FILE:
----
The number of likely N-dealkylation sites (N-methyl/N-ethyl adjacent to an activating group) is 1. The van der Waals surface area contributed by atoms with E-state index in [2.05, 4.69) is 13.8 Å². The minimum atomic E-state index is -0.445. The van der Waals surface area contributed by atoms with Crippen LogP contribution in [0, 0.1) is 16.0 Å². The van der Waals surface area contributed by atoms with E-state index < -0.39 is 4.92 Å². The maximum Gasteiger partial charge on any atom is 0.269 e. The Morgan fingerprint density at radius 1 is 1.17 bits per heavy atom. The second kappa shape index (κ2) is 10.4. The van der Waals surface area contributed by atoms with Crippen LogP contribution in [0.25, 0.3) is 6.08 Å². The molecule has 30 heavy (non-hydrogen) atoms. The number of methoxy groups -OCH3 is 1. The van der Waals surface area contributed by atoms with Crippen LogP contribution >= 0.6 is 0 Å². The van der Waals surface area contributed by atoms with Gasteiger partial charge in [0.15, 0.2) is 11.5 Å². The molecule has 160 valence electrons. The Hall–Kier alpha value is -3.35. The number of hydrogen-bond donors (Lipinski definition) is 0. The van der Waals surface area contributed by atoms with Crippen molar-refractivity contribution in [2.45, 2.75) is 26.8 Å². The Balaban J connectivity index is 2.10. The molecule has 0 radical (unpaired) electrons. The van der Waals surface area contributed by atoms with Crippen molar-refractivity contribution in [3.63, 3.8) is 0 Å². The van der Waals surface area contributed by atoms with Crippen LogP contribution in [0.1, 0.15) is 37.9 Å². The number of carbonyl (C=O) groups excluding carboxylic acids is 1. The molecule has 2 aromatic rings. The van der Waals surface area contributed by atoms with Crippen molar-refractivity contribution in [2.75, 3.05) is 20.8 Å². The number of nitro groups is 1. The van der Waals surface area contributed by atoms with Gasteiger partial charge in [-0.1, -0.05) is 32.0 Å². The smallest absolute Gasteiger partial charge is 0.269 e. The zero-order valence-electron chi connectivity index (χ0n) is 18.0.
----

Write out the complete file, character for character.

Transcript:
The number of likely N-dealkylation sites (N-methyl/N-ethyl adjacent to an activating group) is 1. The van der Waals surface area contributed by atoms with E-state index in [2.05, 4.69) is 13.8 Å². The minimum atomic E-state index is -0.445. The van der Waals surface area contributed by atoms with Crippen LogP contribution in [0, 0.1) is 16.0 Å². The van der Waals surface area contributed by atoms with E-state index < -0.39 is 4.92 Å². The maximum Gasteiger partial charge on any atom is 0.269 e. The Morgan fingerprint density at radius 1 is 1.17 bits per heavy atom. The second kappa shape index (κ2) is 10.4. The van der Waals surface area contributed by atoms with Crippen LogP contribution in [0.25, 0.3) is 6.08 Å². The molecule has 30 heavy (non-hydrogen) atoms. The number of methoxy groups -OCH3 is 1. The van der Waals surface area contributed by atoms with Crippen LogP contribution >= 0.6 is 0 Å². The van der Waals surface area contributed by atoms with Gasteiger partial charge in [0.15, 0.2) is 11.5 Å². The molecule has 160 valence electrons. The Hall–Kier alpha value is -3.35. The number of hydrogen-bond donors (Lipinski definition) is 0. The van der Waals surface area contributed by atoms with Crippen molar-refractivity contribution in [2.45, 2.75) is 26.8 Å². The Balaban J connectivity index is 2.10. The molecule has 0 radical (unpaired) electrons. The van der Waals surface area contributed by atoms with Crippen molar-refractivity contribution in [3.63, 3.8) is 0 Å². The van der Waals surface area contributed by atoms with Crippen LogP contribution in [0.1, 0.15) is 37.9 Å². The number of carbonyl (C=O) groups excluding carboxylic acids is 1. The molecule has 2 aromatic rings. The van der Waals surface area contributed by atoms with Crippen molar-refractivity contribution in [2.75, 3.05) is 20.8 Å². The number of nitro groups is 1. The van der Waals surface area contributed by atoms with Gasteiger partial charge in [-0.1, -0.05) is 32.0 Å². The smallest absolute Gasteiger partial charge is 0.269 e. The zero-order valence-electron chi connectivity index (χ0n) is 18.0.